More Traffic Deaths in the Name of Equity?

You would think with the global pandemic in 2020, the number of traffic deaths in the United States would have gone down significantly. However, you could not be more wrong. In fact, traffic fatalities increased by nearly 25% for blacks since 2020 according to an article in the Washington Post. So, why did traffic fatalities increase when fewer people were on the road? 

That article states the reasons were not included in the report but cites “experts” talking about safety inequities and social disparity. Of course, the Biden administration and the overqualified Secretary of Transportation Pete Buttigieg are about this because it fits a narrative. 

This is not to say, there aren’t conditions based on neighborhoods in metro areas where people have to drive more carefully. I think everyone would agree that fixing roads and making transportation safer is important. However, their other arguments and guesses are really weak. To that point maybe there are other reasons, and in fact, ones that made an immediate impact.  

Perhaps it is because people are trying to use our two-tiered justice system to repair historical wrongs. In order to fight racism, law enforcement is looking the other way in regard to traffic stops. However, this does not just apply to the enforcement of rules. The punishment for traffic crimes has been more lenient, leading to many repeat offenders and loss of life.

Problems with Enforcement

The U.S. Department of Transportation’s National Highway Traffic Safety Administration released a report on fatalities that shows what happens when you do not enforce traffic rules because of race. According to the report, traffic fatalities amongst non-Hispanic Black people were 23% compared to the previous year. That is a huge jump, especially in a year with fewer drivers on the road.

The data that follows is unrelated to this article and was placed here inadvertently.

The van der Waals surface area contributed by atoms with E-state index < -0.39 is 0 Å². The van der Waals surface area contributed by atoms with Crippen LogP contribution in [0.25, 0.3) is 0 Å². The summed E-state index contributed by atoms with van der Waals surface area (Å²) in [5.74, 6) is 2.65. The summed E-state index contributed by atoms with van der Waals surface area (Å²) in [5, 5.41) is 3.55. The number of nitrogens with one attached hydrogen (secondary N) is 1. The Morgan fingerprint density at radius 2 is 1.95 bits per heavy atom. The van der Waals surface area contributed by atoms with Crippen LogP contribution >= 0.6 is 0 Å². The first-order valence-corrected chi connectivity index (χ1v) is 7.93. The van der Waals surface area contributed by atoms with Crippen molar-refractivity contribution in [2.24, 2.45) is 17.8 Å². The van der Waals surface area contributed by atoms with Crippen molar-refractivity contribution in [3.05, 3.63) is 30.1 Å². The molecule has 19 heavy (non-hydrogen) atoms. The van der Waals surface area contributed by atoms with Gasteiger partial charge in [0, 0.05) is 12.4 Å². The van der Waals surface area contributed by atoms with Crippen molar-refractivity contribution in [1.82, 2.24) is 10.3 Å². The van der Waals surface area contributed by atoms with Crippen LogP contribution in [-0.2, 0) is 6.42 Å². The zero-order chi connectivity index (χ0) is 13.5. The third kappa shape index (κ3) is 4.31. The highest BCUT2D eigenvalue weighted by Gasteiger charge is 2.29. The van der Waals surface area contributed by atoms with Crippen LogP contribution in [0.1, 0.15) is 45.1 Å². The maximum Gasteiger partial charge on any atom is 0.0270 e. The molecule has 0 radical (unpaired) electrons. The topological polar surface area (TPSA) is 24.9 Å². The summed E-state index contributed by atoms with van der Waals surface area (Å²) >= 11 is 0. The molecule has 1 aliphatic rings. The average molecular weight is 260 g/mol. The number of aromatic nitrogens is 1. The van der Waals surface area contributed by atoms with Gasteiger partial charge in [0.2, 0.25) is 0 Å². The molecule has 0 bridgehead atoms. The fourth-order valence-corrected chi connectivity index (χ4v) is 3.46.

Many cities have been telling law enforcement to stop minor traffic stops, specifically for Black people. While some people may think doing this improves “equity”, the 2020 traffic fatality report seem to point out that stopping the enforcement of traffic laws by race has a negative consequence. The increase in fatalities correlated with occupant ejections from being unrestrained. Turns out, that not wearing a seat belt is a minor traffic violation. So basically, preventing these stops ended up increasing the deaths amongst Black people. Looks like these cities were missing a few marbles when they made those decisions. 

What is fair and impartial about not enforcing traffic stops that could save people? Does neglecting to enforce the law (even minor infractions) really somehow promote equity? It sure doesn’t appear that way.

 

Leave a Reply

Your email address will not be published.